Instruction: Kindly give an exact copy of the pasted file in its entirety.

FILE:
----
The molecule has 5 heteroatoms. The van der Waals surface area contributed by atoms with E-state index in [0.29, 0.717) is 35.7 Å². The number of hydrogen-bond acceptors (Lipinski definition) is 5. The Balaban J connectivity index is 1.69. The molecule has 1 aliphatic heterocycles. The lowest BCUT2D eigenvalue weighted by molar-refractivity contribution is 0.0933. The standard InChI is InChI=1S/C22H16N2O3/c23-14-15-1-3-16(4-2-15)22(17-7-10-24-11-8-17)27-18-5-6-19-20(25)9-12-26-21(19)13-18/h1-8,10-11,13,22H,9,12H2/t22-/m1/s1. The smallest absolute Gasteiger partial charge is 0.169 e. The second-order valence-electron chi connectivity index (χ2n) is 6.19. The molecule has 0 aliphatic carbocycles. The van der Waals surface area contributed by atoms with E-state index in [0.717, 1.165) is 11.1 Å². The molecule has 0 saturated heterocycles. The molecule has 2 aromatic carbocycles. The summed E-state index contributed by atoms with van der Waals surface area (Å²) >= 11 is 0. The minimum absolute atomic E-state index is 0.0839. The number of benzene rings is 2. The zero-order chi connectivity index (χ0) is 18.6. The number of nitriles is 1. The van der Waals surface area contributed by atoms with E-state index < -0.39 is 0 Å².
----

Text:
The molecule has 5 heteroatoms. The van der Waals surface area contributed by atoms with E-state index in [0.29, 0.717) is 35.7 Å². The number of hydrogen-bond acceptors (Lipinski definition) is 5. The Balaban J connectivity index is 1.69. The molecule has 1 aliphatic heterocycles. The lowest BCUT2D eigenvalue weighted by molar-refractivity contribution is 0.0933. The standard InChI is InChI=1S/C22H16N2O3/c23-14-15-1-3-16(4-2-15)22(17-7-10-24-11-8-17)27-18-5-6-19-20(25)9-12-26-21(19)13-18/h1-8,10-11,13,22H,9,12H2/t22-/m1/s1. The smallest absolute Gasteiger partial charge is 0.169 e. The second-order valence-electron chi connectivity index (χ2n) is 6.19. The molecule has 0 aliphatic carbocycles. The van der Waals surface area contributed by atoms with E-state index in [0.717, 1.165) is 11.1 Å². The molecule has 0 saturated heterocycles. The molecule has 2 aromatic carbocycles. The summed E-state index contributed by atoms with van der Waals surface area (Å²) >= 11 is 0. The minimum absolute atomic E-state index is 0.0839. The number of benzene rings is 2. The zero-order chi connectivity index (χ0) is 18.6. The number of nitriles is 1. The van der Waals surface area contributed by atoms with E-state index < -0.39 is 0 Å².